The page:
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Nine of 30 teams reportedly in violation of MLB debt service rules

Dodgers' and Mets' issues are well-known but others are said to carry debt 10 times more than annual earnings. McCourts' personal use of redirected funds makes situation different, consultant says.

June 02, 2011|By Bill Shaikin
  • The Dodgers aren't the only team Major League Baseball Commissioner Bud Selig should be concerned about these days.
The Dodgers aren't the only team Major League Baseball Commissioner… (Brendan McDermid / Reuters )

The Dodgers and New York Mets might rank as the biggest financial headaches for Major League Baseball, but they are not the only ones.

Nine of the 30 teams are in violation of the MLB debt service rules, according to information presented in a confidential briefing at the owners' meetings last month and confirmed to The Times by three people familiar with the presentation.

In addition to the Dodgers and Mets, the teams out of compliance are the Baltimore Orioles, Chicago Cubs, Detroit Tigers, Florida Marlins, Philadelphia Phillies, Texas Rangers and Washington Nationals, according to the people, none of whom were authorized to disclose the information.

Commissioner Bud Selig declined to comment for this story. His predecessor, Fay Vincent, said he would consider the number of teams in violation of the sport's debt rules to be "troublesome."

Frank McCourt, the Dodgers' owner, has told executives within the industry he does not agree with Selig's decision to appoint a trustee to oversee his team and does not understand why Selig has not acted similarly with any other team.

"I can't say I haven't heard people in baseball talk about that," Chicago-based sports business consultant Marc Ganis said, "but there is a lot of deferral to Bud on this one."

Selig often says baseball is in a "golden age," in large part because revenue has jumped from $3.6 billion in 2002 — the last year seriously threatened by a strike or lockout — to $7 billion in 2010.

The debt service rules emerged from the 2002 labor negotiations, after overall club debt soared from $600 million in 1993 to $2.1 billion in 1999 and $3.1 billion in 2001.

The rules, intended to ensure clubs have the resources to support their financial obligations, generally limit a team's debt to 10 times its annual earnings, although Selig has wide latitude to enforce those rules.

With the financial struggles of three teams exposed to public view — the Dodgers in divorce court since 2009, the Rangers in bankruptcy court last year and the Mets in the aftermath of the Bernie Madoff scandal over the last few months — a prominent sports investment banker said his industry is "somewhat concerned" about the league's ability to ensure its teams remain on solid economic footing.

"You've got to be thinking, with two of the premier franchises in trouble and a major-market team that has just come out of bankruptcy, what else is out there?" said the banker, who declined to be identified because of his work with the league and its clubs.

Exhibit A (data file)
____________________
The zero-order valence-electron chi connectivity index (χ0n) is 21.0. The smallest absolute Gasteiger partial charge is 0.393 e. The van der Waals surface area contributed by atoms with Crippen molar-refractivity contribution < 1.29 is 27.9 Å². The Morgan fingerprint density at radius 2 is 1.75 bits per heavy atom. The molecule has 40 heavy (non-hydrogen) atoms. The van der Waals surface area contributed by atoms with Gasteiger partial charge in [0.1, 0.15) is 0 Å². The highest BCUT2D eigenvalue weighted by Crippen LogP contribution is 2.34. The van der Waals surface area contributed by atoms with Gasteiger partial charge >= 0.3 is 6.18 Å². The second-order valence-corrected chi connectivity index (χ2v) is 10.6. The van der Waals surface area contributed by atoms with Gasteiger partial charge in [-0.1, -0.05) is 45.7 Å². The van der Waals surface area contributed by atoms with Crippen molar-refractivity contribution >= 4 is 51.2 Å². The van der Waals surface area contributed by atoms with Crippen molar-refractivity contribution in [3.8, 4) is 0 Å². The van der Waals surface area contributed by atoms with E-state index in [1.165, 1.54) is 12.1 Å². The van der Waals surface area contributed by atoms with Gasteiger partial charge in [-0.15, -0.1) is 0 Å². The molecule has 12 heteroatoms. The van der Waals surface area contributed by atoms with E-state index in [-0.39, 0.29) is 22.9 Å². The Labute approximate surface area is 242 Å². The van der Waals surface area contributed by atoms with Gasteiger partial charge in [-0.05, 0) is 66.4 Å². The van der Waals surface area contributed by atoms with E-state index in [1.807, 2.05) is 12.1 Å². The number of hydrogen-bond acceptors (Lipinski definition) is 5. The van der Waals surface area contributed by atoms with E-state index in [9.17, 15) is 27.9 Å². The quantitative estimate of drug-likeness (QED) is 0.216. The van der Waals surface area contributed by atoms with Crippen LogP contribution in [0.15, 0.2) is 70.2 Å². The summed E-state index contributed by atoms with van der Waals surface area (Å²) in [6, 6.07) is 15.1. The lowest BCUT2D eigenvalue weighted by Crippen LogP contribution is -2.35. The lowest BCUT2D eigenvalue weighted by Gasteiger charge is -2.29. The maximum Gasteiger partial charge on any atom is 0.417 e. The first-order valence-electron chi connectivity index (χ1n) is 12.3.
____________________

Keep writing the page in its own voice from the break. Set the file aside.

Rob Manfred, baseball's executive vice president of labor relations, would not confirm the number of teams in violation of the debt rule or identify any of them.

"To take a snapshot of the number of non-compliant clubs at a point in time can be very misleading," Manfred said. "With one or two exceptions, we see how teams are going to be compliant again in the short term, so we're not worried about them.

"We are not concerned about the overall economic condition of the industry."

The chief executive of one National League club called the number of teams out of compliance "a hiccup" and said the commissioner's office has worked to correct the situation before lenders could become reluctant to extend financing within MLB.

"I think we're healthy," the executive said. "The banks see it. The banks get it. We're still thriving."

McCourt says the Dodgers are in compliance with the debt service rules. According to a person familiar with the matter, McCourt received a waiver from the commissioner's office last year permitting the Dodgers to hold debt more than 10 times annual earnings.

That waiver is currently under dispute, according to a person familiar with Selig's view of the matter.

Under the debt service rule, Selig is authorized to impose whatever remedial measures he sees fit. The rule lists 16 possible actions Selig could take, among them an order that a team raise equity, a requirement that all team expenditures be approved by his office and the suspension of the team owner.

Dodgers trustee Tom Schieffer must approve all team expenditures over $5,000, although Selig did not cite the debt service rule in announcing Schieffer's appointment. McCourt has said he believes Selig's actions are "predetermined" to force an ownership change.

Ganis, the consultant, noted that McCourt and his ex-wife, Jamie, redirected more than $100 million of Dodgers revenue toward their personal lifestyle, while no such allegation has been made against Fred Wilpon, the Mets' principal owner.

"Don't underestimate that issue," Ganis said.

In addition, there is no indication the Mets have struggled to meet payroll this season, as the Dodgers have.

Wilpon told Sports Illustrated last week that his team had $427 million in debt and could lose $70 million this season.

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